Magazine article American Banker

Small Banks' Stocks, Spurned by Investors, Seen Due for Upswing

Magazine article American Banker

Small Banks' Stocks, Spurned by Investors, Seen Due for Upswing

Article excerpt

ORLANDO -

Analysts specializing in stocks of small banks and thrifts are making no excuses for their battered sector.

"We're not in the right place at the right time,'' said Benjamin A. Plotkin, chief executive officer at Ryan, Beck & Co., a Livingston, N.J., securities firm. "We have a market that likes large-cap, high-growth stocks.''

Nonetheless, Mr. Plotkin and two other bank stock experts who spoke this week at the annual conference of America's Community Bankers say there are signs that small regional and community banks and savings institutions will fare better in 2000.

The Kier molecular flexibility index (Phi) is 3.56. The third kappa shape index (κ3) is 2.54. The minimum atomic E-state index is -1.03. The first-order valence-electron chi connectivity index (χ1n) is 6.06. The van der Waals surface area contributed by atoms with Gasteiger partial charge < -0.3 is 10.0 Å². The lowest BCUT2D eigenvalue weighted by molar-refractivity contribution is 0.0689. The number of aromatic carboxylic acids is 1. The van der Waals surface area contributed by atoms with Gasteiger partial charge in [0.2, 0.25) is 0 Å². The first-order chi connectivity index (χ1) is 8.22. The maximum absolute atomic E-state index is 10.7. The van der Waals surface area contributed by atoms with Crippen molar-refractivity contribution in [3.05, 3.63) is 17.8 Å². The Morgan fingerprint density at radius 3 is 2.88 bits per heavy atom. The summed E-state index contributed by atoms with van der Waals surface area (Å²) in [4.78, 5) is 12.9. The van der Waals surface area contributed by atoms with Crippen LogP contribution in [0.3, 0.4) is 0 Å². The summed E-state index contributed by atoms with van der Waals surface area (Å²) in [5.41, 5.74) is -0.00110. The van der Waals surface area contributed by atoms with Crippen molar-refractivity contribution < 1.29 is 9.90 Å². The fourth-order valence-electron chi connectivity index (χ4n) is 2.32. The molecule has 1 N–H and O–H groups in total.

"I see a 10% to 15% appreciation for the group over the next year. We're putting money into the group,'' said Joseph A. Stieven, director of financial institutional research for Stifel, Nicolaus & Co., a St. Louis securities firm.

Smaller financial institutions have been outmatched by large banks and the general market. All three groups suffered during the big summer 1998 selloff, but large banks and the broader market rebounded and small banks have languished.

The American Banker index of the 50 largest banks and the Standard & Poor's 500 are both up 10% this year through Nov. 2, while the Nasdaq bank index -- a good measure of small-bank activity -- has lost a percentage point.

Experts attribute the poor share-price performance to a marked decline in bank and thrift takeovers in the past year and, as Mr. Plotkin noted, investors' continued fascination with large-capitalization technology-oriented companies. …

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